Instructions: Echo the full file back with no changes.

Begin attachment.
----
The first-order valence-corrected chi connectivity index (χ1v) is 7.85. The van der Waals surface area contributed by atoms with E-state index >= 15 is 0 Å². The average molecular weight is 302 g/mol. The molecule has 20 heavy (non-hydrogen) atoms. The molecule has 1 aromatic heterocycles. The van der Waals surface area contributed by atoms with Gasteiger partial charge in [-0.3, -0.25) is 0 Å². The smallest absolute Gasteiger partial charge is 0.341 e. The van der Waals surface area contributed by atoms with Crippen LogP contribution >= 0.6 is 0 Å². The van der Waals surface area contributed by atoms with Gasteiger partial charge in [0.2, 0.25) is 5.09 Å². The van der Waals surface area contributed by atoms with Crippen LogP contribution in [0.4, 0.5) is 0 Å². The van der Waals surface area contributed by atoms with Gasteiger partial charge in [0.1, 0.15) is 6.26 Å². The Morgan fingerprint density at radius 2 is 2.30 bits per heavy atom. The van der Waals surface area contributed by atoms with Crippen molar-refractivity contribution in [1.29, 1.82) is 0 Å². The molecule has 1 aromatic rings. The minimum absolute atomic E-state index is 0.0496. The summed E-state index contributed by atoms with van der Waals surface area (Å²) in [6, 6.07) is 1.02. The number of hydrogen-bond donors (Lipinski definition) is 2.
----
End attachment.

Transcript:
The first-order valence-corrected chi connectivity index (χ1v) is 7.85. The van der Waals surface area contributed by atoms with E-state index >= 15 is 0 Å². The average molecular weight is 302 g/mol. The molecule has 20 heavy (non-hydrogen) atoms. The molecule has 1 aromatic heterocycles. The van der Waals surface area contributed by atoms with Gasteiger partial charge in [-0.3, -0.25) is 0 Å². The smallest absolute Gasteiger partial charge is 0.341 e. The van der Waals surface area contributed by atoms with Crippen LogP contribution >= 0.6 is 0 Å². The van der Waals surface area contributed by atoms with Gasteiger partial charge in [0.2, 0.25) is 5.09 Å². The van der Waals surface area contributed by atoms with Crippen LogP contribution in [0.4, 0.5) is 0 Å². The van der Waals surface area contributed by atoms with Gasteiger partial charge in [0.1, 0.15) is 6.26 Å². The Morgan fingerprint density at radius 2 is 2.30 bits per heavy atom. The van der Waals surface area contributed by atoms with Crippen molar-refractivity contribution in [1.29, 1.82) is 0 Å². The molecule has 1 aromatic rings. The minimum absolute atomic E-state index is 0.0496. The summed E-state index contributed by atoms with van der Waals surface area (Å²) in [6, 6.07) is 1.02. The number of hydrogen-bond donors (Lipinski definition) is 2.